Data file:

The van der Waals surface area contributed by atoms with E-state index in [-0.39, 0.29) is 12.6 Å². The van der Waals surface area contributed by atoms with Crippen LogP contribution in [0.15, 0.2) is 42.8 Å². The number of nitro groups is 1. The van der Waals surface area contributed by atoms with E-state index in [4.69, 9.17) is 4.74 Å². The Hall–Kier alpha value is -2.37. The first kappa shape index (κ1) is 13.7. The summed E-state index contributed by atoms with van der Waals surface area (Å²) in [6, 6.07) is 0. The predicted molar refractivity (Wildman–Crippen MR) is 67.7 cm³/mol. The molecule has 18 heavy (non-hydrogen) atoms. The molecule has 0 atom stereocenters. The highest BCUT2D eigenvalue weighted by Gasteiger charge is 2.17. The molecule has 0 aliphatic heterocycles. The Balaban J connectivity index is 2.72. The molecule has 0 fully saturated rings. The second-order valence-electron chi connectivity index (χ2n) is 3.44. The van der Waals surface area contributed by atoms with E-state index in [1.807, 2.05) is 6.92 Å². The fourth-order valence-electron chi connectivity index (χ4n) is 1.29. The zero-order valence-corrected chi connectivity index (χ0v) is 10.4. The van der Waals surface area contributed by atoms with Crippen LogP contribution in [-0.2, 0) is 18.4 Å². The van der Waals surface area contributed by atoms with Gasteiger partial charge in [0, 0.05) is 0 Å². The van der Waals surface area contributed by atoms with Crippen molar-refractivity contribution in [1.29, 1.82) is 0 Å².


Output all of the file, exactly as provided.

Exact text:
The van der Waals surface area contributed by atoms with E-state index in [-0.39, 0.29) is 12.6 Å². The van der Waals surface area contributed by atoms with Crippen LogP contribution in [0.15, 0.2) is 42.8 Å². The number of nitro groups is 1. The van der Waals surface area contributed by atoms with E-state index in [4.69, 9.17) is 4.74 Å². The Hall–Kier alpha value is -2.37. The first kappa shape index (κ1) is 13.7. The summed E-state index contributed by atoms with van der Waals surface area (Å²) in [6, 6.07) is 0. The predicted molar refractivity (Wildman–Crippen MR) is 67.7 cm³/mol. The molecule has 18 heavy (non-hydrogen) atoms. The molecule has 0 atom stereocenters. The highest BCUT2D eigenvalue weighted by Gasteiger charge is 2.17. The molecule has 0 aliphatic heterocycles. The Balaban J connectivity index is 2.72. The molecule has 0 fully saturated rings. The second-order valence-electron chi connectivity index (χ2n) is 3.44. The van der Waals surface area contributed by atoms with E-state index in [1.807, 2.05) is 6.92 Å². The fourth-order valence-electron chi connectivity index (χ4n) is 1.29. The zero-order valence-corrected chi connectivity index (χ0v) is 10.4. The van der Waals surface area contributed by atoms with Crippen LogP contribution in [-0.2, 0) is 18.4 Å². The van der Waals surface area contributed by atoms with Gasteiger partial charge in [0, 0.05) is 0 Å². The van der Waals surface area contributed by atoms with Crippen molar-refractivity contribution in [1.29, 1.82) is 0 Å².